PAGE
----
Using the Rules of 69, 70, & 72

Doubling Time Shortcuts

The "Rule of 69," "Rule of 70," and "Rule of 72" refer to shortcuts for estimating the doubling time of a process that increases at a constant rate. You can use the rules to compute the doubling time of a bacterial colony growing in a petri dish, the number of periods it takes for money in an account to double, or any other real-world growth scenario.

If the growth rate is R% and you select the "Rule of N" (N = 69, 70, or 72), then it requires approximately N/R periods for the quantity to grow to twice its original size.

Below we explain how to choose the appropriate value of N and why the method yields accurate estimates.

When to Use N = 69

Use N = 69 when dealing with any continuous* growth process, or when you have a periodic growth process and the rate is between 0% and 0.5%.

Example 1: A culture of cells grows at a continuous rate of 6.9% per day. In how many days will the number of cells double? Solution: Simply calculate 69/6.9 = 10, so the answer is about 10 days.

Example 2: A credit card has an annual rate of 4.8%, with interest compounded monthly. How many months does it take for the credit card balance to double if you never make any payments? Solution: Since the annual periodic rate is 4.8%, the monthly periodic rate is 4.8/12 = 0.4%. Therefore, it will take around 69/0.4 = 172.5 months for the balance to double. (Approximately 14 and a half years)

When to Use N = 70

Use N = 70 to approximate the doubling time when the periodic rate is between 0.5% and 4.9%.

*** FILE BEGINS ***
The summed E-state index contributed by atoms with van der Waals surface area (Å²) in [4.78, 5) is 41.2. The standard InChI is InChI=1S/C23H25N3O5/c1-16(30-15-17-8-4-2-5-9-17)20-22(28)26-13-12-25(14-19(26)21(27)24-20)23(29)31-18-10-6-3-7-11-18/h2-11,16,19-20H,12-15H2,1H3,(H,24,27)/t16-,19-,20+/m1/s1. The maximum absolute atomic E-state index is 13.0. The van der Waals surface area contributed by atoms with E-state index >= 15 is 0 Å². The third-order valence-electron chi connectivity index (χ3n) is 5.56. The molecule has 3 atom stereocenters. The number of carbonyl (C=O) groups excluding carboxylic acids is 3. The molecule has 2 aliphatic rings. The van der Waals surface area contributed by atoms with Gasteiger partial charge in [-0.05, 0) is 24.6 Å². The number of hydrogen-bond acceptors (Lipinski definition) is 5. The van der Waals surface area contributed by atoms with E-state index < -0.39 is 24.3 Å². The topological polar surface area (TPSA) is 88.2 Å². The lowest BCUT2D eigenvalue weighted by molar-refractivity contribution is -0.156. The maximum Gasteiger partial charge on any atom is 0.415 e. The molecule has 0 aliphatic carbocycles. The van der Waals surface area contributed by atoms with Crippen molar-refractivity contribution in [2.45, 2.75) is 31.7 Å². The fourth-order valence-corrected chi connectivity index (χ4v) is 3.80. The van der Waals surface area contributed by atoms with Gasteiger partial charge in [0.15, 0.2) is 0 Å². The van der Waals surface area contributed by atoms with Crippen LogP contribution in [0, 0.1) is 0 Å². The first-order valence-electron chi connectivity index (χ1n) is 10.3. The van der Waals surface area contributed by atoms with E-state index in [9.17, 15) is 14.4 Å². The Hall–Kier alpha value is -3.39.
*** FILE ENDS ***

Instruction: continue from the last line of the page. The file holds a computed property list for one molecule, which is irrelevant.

Example 3: You invest money in a savings account that earns 3.5% interest compounded yearly. How long must you wait for your money to double if you never add or subtract funds? Solution: Calculate 70/3.5 = 20, so the answer is roughly 20 years.

When to Use N = 72

Use N = 72 when the growth rate is between 4.9% and 11%.

Example 4: Since 2007, a business has grown annually by 8%. At this rate, when will the business double? Solution: We compute 72/8 = 9, so the business will double in size in about 9 years. This means in 2016 it will be roughly twice as large as it was in 2007.

Why the Method Works

If you start with a quantity Q and it grows at a rate of R%, the doubling time T can be found by solving this equation:

2Q = Q(1 + R/100)T

The exact solution is T = [Ln 2]/[Ln(1 + R/100)], where Ln is the natural logarithm function, and Ln 2 ≈ 0.693147. For small values of R between 0 and 0.5, the function Ln(1 + R/100) is approximately equal to (R/100). Thus,

[Ln 2]/[Ln(1 + R/100)] ≈ 0.693147/(R/100) ≈ 69/R.

When R is between 0.5 and 4.9, the function Ln(1 + R/100) ≈ 0.99(R/100). Thus,

[Ln 2]/[Ln(1 + R/100)] ≈ 0.693147/[0.99(R/100)] ≈ 70/R.

And finally, when R is between 4.9 and 11, the function Ln(1 + R/100) is roughly equal to 0.962(R/100). And so we get,

[Ln 2]/[Ln(1 + R/100)] ≈ 0.693147/[0.962(R/100)] ≈ 72/R.

If you need a shortcut rule for percentages greater than 11% but less than 20%, you must use a higher value of N, such as 75. For instance, if a process grows by 15% each year, then the doubling time is roughly 75/15 = 5 years. (The actual value is 4.9595 years.) If you used N = 69, 70, or 72 in this case, you would get a value too low.

For continuous growth, the doubling time T comes from solving the equation 2Q = Qe(R/100)T, which has a solution of [Ln 2]/[R/100]. Continuous growth means that the period of compounding is instantaneous, or so small that it is effectively continuous.


The function Ln(1 + R/100) can be better approximated by the function R/100 - R2/20000, for R values between 0 and 11. This gives a better shortcut estimation formula for the doubling time:

[Ln 2]/[Ln(1 + R/100)] ≈ 0.693/[R/100 - R2/20000] ≈ 13860/(200R - R2).

Example 5: A savings account accrues interest at a rate of 5% per year. The time it takes for a person's money to double is approximately

13860/(200*5 - 5*5) = 13860/(975) = 14.2154 years.

(Compare this to the actual value of 14.2067.)

© Had2Know 2010